Mediterranean and Coastal Stories:
Algeria - Kabylie Jewellery
Kabylie Jewellery: Aith Yeni – Benni Yeni
The artisan jewellery of the Kabylie region of Northern Algeria originates from the expulsion of the Jews and Muslims from Spain with the Reconquista of 1492. After this date the Jews in particular who left for North African were often engaged in forging metals and silver which as activities were often looked down upon by the local Muslim communities.
It was during this period that Muslims and Jews took their skills into the Kabylie community continuing a tradition that lasts to this present day. Berbers is the name given by the European colonisers to the indigenous peoples of North Africa who were living in the region before the Roman, Arab and Ottoman invasions. The people of this regions and all berbers refer to themselves as Amazigh which roughly translates as free men. Amazigh regions exist in Morocco Algeria and Tunisia and the Kabylie region of Algeria is the largest community whose language is now considered an official language of Algeria alongside Arabic and to a certain extent French.
Hence the jewellery of the mountainous region of Northern Algeria which is an extension of the Atlas Mountains in Morocco running from West to East is the Djurjura range. In this region which is described as Kabylie the jewellery production is located in the village of Aith Yeni ( Amazigh) / Benni Yeni ( Arabic).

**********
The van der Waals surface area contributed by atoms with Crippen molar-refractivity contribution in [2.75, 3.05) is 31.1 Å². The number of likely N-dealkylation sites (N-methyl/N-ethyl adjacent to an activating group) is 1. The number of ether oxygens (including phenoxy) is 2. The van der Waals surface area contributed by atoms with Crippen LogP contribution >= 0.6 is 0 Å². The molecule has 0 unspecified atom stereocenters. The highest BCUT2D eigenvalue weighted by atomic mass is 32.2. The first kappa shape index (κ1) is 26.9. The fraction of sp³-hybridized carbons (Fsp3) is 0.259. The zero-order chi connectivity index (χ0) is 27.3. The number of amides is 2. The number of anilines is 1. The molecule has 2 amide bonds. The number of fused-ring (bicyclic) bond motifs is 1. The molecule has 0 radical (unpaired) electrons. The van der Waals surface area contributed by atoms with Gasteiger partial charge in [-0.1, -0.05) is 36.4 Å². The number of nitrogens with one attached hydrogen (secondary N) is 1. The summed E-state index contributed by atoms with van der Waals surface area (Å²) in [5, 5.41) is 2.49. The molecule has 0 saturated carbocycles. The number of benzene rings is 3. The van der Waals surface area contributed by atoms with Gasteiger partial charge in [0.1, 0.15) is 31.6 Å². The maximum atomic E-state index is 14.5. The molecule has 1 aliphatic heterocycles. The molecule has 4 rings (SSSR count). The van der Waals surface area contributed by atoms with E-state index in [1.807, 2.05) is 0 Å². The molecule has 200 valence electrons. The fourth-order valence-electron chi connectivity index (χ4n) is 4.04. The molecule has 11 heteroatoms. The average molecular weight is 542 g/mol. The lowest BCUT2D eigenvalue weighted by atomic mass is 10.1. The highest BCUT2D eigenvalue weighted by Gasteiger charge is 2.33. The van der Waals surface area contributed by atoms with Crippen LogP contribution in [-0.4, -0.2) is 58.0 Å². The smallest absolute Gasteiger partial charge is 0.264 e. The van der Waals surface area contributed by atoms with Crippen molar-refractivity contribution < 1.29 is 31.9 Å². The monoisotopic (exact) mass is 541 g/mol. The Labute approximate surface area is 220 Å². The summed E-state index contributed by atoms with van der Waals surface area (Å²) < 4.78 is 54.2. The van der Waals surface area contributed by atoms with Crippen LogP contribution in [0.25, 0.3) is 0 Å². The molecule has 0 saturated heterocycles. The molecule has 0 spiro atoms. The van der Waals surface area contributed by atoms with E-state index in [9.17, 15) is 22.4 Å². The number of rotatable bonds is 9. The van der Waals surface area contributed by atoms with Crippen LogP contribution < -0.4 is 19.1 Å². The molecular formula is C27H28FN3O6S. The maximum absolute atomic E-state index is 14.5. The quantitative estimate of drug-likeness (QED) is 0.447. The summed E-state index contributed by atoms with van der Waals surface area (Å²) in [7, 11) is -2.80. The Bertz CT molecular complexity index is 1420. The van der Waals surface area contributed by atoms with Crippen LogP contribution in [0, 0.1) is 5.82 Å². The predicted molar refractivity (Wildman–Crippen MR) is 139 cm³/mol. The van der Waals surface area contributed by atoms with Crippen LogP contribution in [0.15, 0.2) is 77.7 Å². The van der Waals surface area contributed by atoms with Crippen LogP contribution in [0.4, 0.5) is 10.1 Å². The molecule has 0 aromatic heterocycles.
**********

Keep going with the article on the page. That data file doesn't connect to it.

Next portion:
After the expulsion of the Muslims and Jews one family came from the village of Ighil Ali Ath Abbas in the valley of Soumman in what is known as La Grande Kabylie to the village of Aith Yenni in Petit Kabylie transferring their skills to this region.
We can divide the jewellery into distinctive types which are still worn today by Amazigh women for marriage feasts and social outings, bracelets, necklaces, rings, earrings and ankle bracelets.
The primary materials for this jewellery are imported silver, enamel from Limoges in France and dark red coral from the costal region of El Kala not far from the actual border with Tunisia. Even today Italians come to take some coral from this coastal region.
The silver is usually bought from the ‘Comptoir des Métaux’ in Algiers but as it’s difficult to purchase enough so artisan jewellers often have to resort to the black-market purchase- each piece should then have an official stamp of authenticity.
Blue, green and yellow are the three primary colours used in this jewellery, blue for the sky green for the land and yellow which can represent anger hence the use is not overstated.
These jewels are heavy, but the harshness of their archaism disappears when one notices the technical mastery underlined by the geometrical compositions of the decorations. Gold was never worked on in Kabylie it is said that gold reminder the women of copper, but a more likely explanation is that silver was more affordable.